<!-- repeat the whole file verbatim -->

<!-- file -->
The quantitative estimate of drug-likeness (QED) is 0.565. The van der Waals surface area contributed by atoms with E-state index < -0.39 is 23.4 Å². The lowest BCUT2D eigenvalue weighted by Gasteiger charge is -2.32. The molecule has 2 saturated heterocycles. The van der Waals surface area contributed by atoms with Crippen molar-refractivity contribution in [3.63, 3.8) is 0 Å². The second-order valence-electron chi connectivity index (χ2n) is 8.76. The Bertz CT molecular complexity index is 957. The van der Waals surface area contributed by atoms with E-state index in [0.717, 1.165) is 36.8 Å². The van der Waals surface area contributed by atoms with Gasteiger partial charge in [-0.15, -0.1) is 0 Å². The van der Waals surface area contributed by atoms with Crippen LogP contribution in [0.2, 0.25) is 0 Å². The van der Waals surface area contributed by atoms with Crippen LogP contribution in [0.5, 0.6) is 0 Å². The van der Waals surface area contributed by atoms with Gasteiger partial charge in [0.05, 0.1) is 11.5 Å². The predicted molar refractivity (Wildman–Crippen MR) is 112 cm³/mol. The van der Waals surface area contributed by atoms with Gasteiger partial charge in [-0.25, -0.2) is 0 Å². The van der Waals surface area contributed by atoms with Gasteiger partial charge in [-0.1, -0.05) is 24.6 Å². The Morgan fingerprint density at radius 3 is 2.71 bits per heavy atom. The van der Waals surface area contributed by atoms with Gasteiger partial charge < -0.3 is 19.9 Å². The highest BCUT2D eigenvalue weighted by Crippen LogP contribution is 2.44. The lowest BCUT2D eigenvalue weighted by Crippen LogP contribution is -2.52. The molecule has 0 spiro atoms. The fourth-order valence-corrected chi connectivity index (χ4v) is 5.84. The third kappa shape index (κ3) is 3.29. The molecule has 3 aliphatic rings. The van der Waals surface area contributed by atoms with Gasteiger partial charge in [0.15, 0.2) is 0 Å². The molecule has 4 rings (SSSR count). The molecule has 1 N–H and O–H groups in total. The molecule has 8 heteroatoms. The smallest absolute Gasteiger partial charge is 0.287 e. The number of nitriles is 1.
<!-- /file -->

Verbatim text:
The quantitative estimate of drug-likeness (QED) is 0.565. The van der Waals surface area contributed by atoms with E-state index < -0.39 is 23.4 Å². The lowest BCUT2D eigenvalue weighted by Gasteiger charge is -2.32. The molecule has 2 saturated heterocycles. The van der Waals surface area contributed by atoms with Crippen molar-refractivity contribution in [3.63, 3.8) is 0 Å². The second-order valence-electron chi connectivity index (χ2n) is 8.76. The Bertz CT molecular complexity index is 957. The van der Waals surface area contributed by atoms with E-state index in [0.717, 1.165) is 36.8 Å². The van der Waals surface area contributed by atoms with Gasteiger partial charge in [-0.15, -0.1) is 0 Å². The van der Waals surface area contributed by atoms with Crippen LogP contribution in [0.2, 0.25) is 0 Å². The van der Waals surface area contributed by atoms with Crippen LogP contribution in [0.5, 0.6) is 0 Å². The van der Waals surface area contributed by atoms with Gasteiger partial charge in [0.05, 0.1) is 11.5 Å². The predicted molar refractivity (Wildman–Crippen MR) is 112 cm³/mol. The van der Waals surface area contributed by atoms with Gasteiger partial charge in [-0.25, -0.2) is 0 Å². The van der Waals surface area contributed by atoms with Gasteiger partial charge in [-0.1, -0.05) is 24.6 Å². The Morgan fingerprint density at radius 3 is 2.71 bits per heavy atom. The van der Waals surface area contributed by atoms with Gasteiger partial charge < -0.3 is 19.9 Å². The highest BCUT2D eigenvalue weighted by Crippen LogP contribution is 2.44. The lowest BCUT2D eigenvalue weighted by Crippen LogP contribution is -2.52. The molecule has 0 spiro atoms. The fourth-order valence-corrected chi connectivity index (χ4v) is 5.84. The third kappa shape index (κ3) is 3.29. The molecule has 3 aliphatic rings. The van der Waals surface area contributed by atoms with Gasteiger partial charge in [0.15, 0.2) is 0 Å². The molecule has 4 rings (SSSR count). The molecule has 1 N–H and O–H groups in total. The molecule has 8 heteroatoms. The smallest absolute Gasteiger partial charge is 0.287 e. The number of nitriles is 1.